- Format: Hardcover
- ISBN: 978-0-7190-9099-8
- Pages: 232
- Publisher: Manchester University Press
- Price: £75.00
- Published Date: June 2017
- BIC Category: Irish History, Social, group or collective psychology, Religious intolerance, persecution & conflict, Psychology, Peace studies & conflict resolution, Ireland, European history, PSYCHOLOGY / Mental Health, PSYCHOLOGY / Social Psychology, PSYCHOLOGY / General, PSYCHOLOGY / Psychopathology / Post-Traumatic Stress Disorder (PTSD), RELIGION / Religious Intolerance, Persecution & Conflict, HISTORY / Europe / Ireland, Trauma & Shock, Northern Ireland, Religious Intolerance, Persecution & Conflict, Armed Conflict, Reference, information & interdisciplinary subjects / Peace studies & conflict resolution, Psychology, Social, Group Or Collective Psychology
What are the human consequences of conflict and what are the appropriate service responses? This book seeks to provide an answer to these important questions, drawing on over twenty-five years of work by the author in Northern Ireland and elsewhere. Focusing on the work undertaken following the Omagh bombing, the book describes how needs were assessed and understood, how evidence-based services were put in place, and the training and education programmes that were developed to assist first those communities affected by the bombing and later the wider population affected by the years of conflict. The author places the mental-health needs of affected communities at the heart of the political and peace processes that follow. This is a practical book and will be of particular interest to those planning for and responding to conflict-related disasters, policy makers, service commissioners and providers, politicians, civil servants and peace makers.
The author writes from the heart, with the experience of a highly respected practitioner and researcher, and with a very personal yet professional relationship with victims and survivors.
Rev. Harold Good, Former President of the Methodist Church in Ireland and witness to the decommissioning of the IRA and ETA weaponry.
This is a magnificent contribution not just to the British/Irish troubles but to every region and every country where the agony and horror of violence has penetrated and mangled the human spirit.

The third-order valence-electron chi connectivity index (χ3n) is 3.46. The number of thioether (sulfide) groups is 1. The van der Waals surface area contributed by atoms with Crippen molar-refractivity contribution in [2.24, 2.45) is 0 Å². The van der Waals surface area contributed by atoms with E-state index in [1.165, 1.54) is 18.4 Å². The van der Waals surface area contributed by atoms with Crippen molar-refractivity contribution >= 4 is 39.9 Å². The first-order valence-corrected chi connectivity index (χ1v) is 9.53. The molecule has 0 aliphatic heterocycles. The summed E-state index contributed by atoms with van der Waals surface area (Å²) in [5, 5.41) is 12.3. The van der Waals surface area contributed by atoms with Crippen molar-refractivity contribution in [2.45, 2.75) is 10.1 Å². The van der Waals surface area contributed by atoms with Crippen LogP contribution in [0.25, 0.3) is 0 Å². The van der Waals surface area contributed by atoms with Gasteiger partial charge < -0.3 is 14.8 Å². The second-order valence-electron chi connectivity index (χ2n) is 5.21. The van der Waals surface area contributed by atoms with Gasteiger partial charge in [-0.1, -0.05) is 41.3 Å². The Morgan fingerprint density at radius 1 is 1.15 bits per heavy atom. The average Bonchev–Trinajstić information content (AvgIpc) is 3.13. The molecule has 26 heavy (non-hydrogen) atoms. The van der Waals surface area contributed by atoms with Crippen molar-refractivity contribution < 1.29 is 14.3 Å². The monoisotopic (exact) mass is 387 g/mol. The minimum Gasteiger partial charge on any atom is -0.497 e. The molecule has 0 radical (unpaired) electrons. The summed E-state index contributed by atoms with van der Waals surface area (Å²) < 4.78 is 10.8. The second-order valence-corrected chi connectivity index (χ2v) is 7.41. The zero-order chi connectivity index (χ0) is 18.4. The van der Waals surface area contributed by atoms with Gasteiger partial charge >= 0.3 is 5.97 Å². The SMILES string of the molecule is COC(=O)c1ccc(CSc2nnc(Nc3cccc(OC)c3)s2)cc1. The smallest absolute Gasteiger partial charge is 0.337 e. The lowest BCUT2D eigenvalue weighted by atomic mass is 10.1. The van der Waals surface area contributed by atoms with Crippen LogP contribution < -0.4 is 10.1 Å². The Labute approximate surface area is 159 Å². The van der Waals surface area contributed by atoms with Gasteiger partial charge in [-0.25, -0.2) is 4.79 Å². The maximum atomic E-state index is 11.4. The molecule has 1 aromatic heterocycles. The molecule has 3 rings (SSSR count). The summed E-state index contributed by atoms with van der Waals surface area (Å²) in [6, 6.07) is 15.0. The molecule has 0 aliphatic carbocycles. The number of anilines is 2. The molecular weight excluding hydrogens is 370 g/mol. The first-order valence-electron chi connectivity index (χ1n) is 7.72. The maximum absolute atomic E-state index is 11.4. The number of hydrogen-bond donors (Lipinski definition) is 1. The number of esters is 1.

Denis Bradley, Co-Chair Consultative Group on the Past
This is a book full of civility, humanism and evidence in relation to the psychological consequences of societal violence.
Brendan Bunting, Professor of Psychology, Ulster University
David Bolton writes with insight in this admirable book. I have rarely encountered an individual so committed and dedicated to making the ragged edges of peace less painful.
David McKittrick, co-author of Lost Lives, the compilation of Troubles related deaths in Northern Ireland.
David Bolton brings over 30 years of field experience in Northern Ireland to this book through which he shares his insights of conflict-related trauma and recovery, supported with empirical research evidence, with all humanitarians working in conflicted societies.
Fergus Cooper OBE, Former Save the Children Head of Country, in Northern Ireland
David Bolton is a trauma researcher, writer and practitioner
1 The Omagh bombing and the community's response
2 The Omagh Community Trauma and Recovery Team
3 Assessing the mental-health impact of the Omagh bombing
4 The mental-health impact of the Troubles, 1969-99
5 The mental-health impact of the Troubles, 2000-15
6 The Northern Ireland Centre for Trauma and Transformation: a comprehensive trauma centre
7 The development of a trauma-focused therapy programme
8 Trauma-focused skills training for practitioners
9 Research, advocacy and policy support
10 Planning for and responding to the mental health impact of conflict
Post script: the rupture of loss and trauma